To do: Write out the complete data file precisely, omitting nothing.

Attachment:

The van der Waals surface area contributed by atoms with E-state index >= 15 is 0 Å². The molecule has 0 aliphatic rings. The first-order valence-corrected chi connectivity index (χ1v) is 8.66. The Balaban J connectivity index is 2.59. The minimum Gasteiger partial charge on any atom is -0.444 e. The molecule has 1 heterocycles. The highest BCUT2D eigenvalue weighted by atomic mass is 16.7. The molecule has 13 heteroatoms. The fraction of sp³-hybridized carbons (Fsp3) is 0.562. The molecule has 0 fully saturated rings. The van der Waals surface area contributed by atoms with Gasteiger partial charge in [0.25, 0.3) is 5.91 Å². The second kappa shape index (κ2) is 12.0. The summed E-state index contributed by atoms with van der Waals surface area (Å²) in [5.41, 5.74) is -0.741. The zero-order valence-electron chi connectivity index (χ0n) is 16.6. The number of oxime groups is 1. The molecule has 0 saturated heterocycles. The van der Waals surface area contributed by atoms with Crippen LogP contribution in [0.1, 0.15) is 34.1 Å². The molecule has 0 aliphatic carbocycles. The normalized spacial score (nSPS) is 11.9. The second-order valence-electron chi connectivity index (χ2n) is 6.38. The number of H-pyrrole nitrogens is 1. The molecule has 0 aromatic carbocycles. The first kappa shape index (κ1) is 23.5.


The van der Waals surface area contributed by atoms with E-state index >= 15 is 0 Å². The molecule has 0 aliphatic rings. The first-order valence-corrected chi connectivity index (χ1v) is 8.66. The Balaban J connectivity index is 2.59. The minimum Gasteiger partial charge on any atom is -0.444 e. The molecule has 1 heterocycles. The highest BCUT2D eigenvalue weighted by atomic mass is 16.7. The molecule has 13 heteroatoms. The fraction of sp³-hybridized carbons (Fsp3) is 0.562. The molecule has 0 fully saturated rings. The van der Waals surface area contributed by atoms with Gasteiger partial charge in [0.25, 0.3) is 5.91 Å². The second kappa shape index (κ2) is 12.0. The summed E-state index contributed by atoms with van der Waals surface area (Å²) in [5.41, 5.74) is -0.741. The zero-order valence-electron chi connectivity index (χ0n) is 16.6. The number of oxime groups is 1. The molecule has 0 saturated heterocycles. The van der Waals surface area contributed by atoms with Crippen LogP contribution in [0.1, 0.15) is 34.1 Å². The molecule has 0 aliphatic carbocycles. The normalized spacial score (nSPS) is 11.9. The second-order valence-electron chi connectivity index (χ2n) is 6.38. The number of H-pyrrole nitrogens is 1. The molecule has 0 aromatic carbocycles. The first kappa shape index (κ1) is 23.5.